Nevertheless, it came to me as no surprise when I recently read a blog by a staunch member of the militant Marxist political group Revolutionary Association of Women of Afghanistan (RAWA), which is a self-proclaimed feminist and human/women rights activist group, put the blame on certain successful political figures of Afghanistan who’ve been engaged in the war against Communism in Afghanistan. It’s a shame that such so-called “feminist” groups have been banking on the miseries of Afghan women for over 30-years to pursue their own political agendas and getting away with it. If RAWA had any conscience, they would not politicize Farkhunda’s death and hijack the bigger cause to make it all about themselves and their underground cult-like political movement which still reminisces of a Communist-era Afghanistan. Worse still, is the fact that such political groups use the Farkhunda cause to raise funds for women’s rights and orphanages managed by themselves in Afghanistan from around the world on charitable humanitarian grounds – as a result, avoiding taxes and furthering their own political interests in Afghanistan.
The other group of opportunists is organizations such as the Human Rights Watch (HRW). Unfortunately, the nature of such institutions is dependent on the funding they get from international donors for their projects. The job security in such organizations is based on such funding and their job markets dependent on war zones like Afghanistan. Therefore, the more Farkhundas die in Afghanistan, the more reasons for such institutions to continue operating and continue getting funded. The work of such organizations has become so increasingly ineffective and political over the years that the vision and purpose for which the HRW organization stands for is lost.
Afghanistan remains a fragile country with our youth susceptible to all kinds of external influences. If they’re taught to be devout Muslims in madrassas funded by petro-dollars, they will follow blind faith. If they’re taught to be pro-western secularists in western universities where their education is funded by western Aid agencies through scholarships, they will follow blind ambitions.
The Unholy Saints and the Holy Sinners
Farkhunda’s ruthless murder united the online Afghan community on many fronts that even a cleric’s sermon which hinted at condoning the actions of the Kabul mob caught fire on social media, which resulted in him issuing a public apology and quickly taking actions for damage control. With an increasingly growing young population, Afghanistan remains a fragile country with our youth susceptible to all kinds of external influences. If they’re taught to be devout Muslims in madrassas funded by petro-dollars, they will follow blind faith. If they’re taught to be pro-western secularists in western universities where their education is funded by western Aid agencies through scholarships, they will follow blind ambitions.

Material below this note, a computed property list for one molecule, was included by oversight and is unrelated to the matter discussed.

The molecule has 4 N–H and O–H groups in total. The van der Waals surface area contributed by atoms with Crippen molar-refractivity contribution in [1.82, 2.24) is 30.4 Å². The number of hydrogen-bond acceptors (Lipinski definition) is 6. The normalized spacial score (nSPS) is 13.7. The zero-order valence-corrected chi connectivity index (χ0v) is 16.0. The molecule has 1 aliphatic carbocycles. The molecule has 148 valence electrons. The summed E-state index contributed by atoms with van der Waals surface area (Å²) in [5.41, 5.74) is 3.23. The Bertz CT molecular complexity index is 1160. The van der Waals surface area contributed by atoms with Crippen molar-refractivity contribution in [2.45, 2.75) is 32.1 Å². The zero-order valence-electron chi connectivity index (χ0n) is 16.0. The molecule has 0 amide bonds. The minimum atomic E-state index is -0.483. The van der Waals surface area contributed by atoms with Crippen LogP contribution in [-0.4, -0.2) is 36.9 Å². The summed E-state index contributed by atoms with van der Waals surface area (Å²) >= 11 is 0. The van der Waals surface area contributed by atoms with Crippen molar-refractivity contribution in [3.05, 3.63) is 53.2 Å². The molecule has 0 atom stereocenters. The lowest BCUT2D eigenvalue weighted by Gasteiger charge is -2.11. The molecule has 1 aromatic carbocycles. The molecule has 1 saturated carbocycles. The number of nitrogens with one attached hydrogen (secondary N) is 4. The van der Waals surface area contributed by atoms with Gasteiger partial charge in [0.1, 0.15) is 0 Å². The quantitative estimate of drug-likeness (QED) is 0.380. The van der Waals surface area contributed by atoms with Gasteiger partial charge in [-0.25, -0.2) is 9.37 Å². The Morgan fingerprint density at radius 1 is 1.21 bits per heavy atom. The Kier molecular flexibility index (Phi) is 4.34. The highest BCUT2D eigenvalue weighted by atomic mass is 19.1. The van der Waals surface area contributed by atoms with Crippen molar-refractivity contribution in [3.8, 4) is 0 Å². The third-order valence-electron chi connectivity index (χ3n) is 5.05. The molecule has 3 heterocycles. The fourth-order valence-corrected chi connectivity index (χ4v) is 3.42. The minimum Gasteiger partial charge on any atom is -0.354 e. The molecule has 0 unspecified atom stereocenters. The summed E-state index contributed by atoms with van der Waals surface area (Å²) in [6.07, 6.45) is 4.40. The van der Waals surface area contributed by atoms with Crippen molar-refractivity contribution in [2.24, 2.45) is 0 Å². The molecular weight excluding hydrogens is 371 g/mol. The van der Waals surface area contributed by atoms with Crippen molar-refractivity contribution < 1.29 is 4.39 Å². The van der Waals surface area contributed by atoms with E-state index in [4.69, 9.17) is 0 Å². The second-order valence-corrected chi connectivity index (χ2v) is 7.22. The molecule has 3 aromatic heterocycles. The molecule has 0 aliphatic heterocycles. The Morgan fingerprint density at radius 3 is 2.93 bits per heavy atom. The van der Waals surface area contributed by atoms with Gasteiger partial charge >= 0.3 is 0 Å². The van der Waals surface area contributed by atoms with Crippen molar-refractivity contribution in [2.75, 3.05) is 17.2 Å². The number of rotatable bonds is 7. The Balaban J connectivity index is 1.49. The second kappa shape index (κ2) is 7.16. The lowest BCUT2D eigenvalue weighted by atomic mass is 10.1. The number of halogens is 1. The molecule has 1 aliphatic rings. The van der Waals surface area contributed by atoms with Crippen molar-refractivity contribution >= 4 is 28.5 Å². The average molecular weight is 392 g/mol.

The Afghan reality on the ground is that we have this exact contrast in our country today that is going to shape up our society in the future – a society of religious and political extremists – a deadly mix for the masses. The message I would give to our youth is that modernization of Afghanistan does not mean westernization of Afghanistan. Similarly, being a Muslim does not mean we can only be Muslims as dictated by the Arab countries. In our quest to be more like other countries, we will end up being less of ourselves and risk losing what our own rich heritage of a proud Afghanistan has to offer.
Farkhunda’s killing has been a rough awakening for the Afghan public and if there is one important lesson to be learned, it is this: we need to learn to be good human beings before we can learn to be good at anything else.